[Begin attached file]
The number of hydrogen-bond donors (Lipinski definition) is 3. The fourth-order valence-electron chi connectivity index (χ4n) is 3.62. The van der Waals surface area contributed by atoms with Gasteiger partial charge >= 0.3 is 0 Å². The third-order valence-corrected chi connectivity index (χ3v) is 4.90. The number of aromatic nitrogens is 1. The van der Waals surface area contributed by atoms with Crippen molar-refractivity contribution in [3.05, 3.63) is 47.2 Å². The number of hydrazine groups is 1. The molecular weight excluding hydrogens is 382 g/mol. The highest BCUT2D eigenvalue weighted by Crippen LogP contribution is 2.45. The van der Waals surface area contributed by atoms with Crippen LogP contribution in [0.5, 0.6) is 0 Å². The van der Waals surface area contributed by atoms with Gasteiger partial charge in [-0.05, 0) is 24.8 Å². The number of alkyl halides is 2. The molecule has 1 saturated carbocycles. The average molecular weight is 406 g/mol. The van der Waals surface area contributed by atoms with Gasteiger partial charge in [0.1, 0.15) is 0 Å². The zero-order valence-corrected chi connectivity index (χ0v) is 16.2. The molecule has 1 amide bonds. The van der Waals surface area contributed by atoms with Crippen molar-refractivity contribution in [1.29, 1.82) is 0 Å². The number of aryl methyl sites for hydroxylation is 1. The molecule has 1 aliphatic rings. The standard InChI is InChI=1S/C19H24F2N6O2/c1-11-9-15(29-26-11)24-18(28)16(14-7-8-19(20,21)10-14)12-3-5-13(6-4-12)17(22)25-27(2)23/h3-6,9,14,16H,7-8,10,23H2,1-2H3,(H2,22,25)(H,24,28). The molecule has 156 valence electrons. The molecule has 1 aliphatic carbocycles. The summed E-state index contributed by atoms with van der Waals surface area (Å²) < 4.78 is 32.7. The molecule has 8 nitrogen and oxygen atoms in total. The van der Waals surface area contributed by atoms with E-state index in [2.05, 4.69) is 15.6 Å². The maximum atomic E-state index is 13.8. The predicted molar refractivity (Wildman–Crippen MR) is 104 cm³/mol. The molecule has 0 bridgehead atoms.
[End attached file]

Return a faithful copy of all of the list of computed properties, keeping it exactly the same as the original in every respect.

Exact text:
The number of hydrogen-bond donors (Lipinski definition) is 3. The fourth-order valence-electron chi connectivity index (χ4n) is 3.62. The van der Waals surface area contributed by atoms with Gasteiger partial charge >= 0.3 is 0 Å². The third-order valence-corrected chi connectivity index (χ3v) is 4.90. The number of aromatic nitrogens is 1. The van der Waals surface area contributed by atoms with Crippen molar-refractivity contribution in [3.05, 3.63) is 47.2 Å². The number of hydrazine groups is 1. The molecular weight excluding hydrogens is 382 g/mol. The highest BCUT2D eigenvalue weighted by Crippen LogP contribution is 2.45. The van der Waals surface area contributed by atoms with Crippen LogP contribution in [0.5, 0.6) is 0 Å². The van der Waals surface area contributed by atoms with Gasteiger partial charge in [-0.05, 0) is 24.8 Å². The number of alkyl halides is 2. The molecule has 1 saturated carbocycles. The average molecular weight is 406 g/mol. The van der Waals surface area contributed by atoms with Gasteiger partial charge in [0.1, 0.15) is 0 Å². The zero-order valence-corrected chi connectivity index (χ0v) is 16.2. The molecule has 1 amide bonds. The van der Waals surface area contributed by atoms with Crippen molar-refractivity contribution in [1.29, 1.82) is 0 Å². The number of aryl methyl sites for hydroxylation is 1. The molecule has 1 aliphatic rings. The standard InChI is InChI=1S/C19H24F2N6O2/c1-11-9-15(29-26-11)24-18(28)16(14-7-8-19(20,21)10-14)12-3-5-13(6-4-12)17(22)25-27(2)23/h3-6,9,14,16H,7-8,10,23H2,1-2H3,(H2,22,25)(H,24,28). The molecule has 156 valence electrons. The molecule has 1 aliphatic carbocycles. The summed E-state index contributed by atoms with van der Waals surface area (Å²) < 4.78 is 32.7. The molecule has 8 nitrogen and oxygen atoms in total. The van der Waals surface area contributed by atoms with E-state index in [2.05, 4.69) is 15.6 Å². The maximum atomic E-state index is 13.8. The predicted molar refractivity (Wildman–Crippen MR) is 104 cm³/mol. The molecule has 0 bridgehead atoms.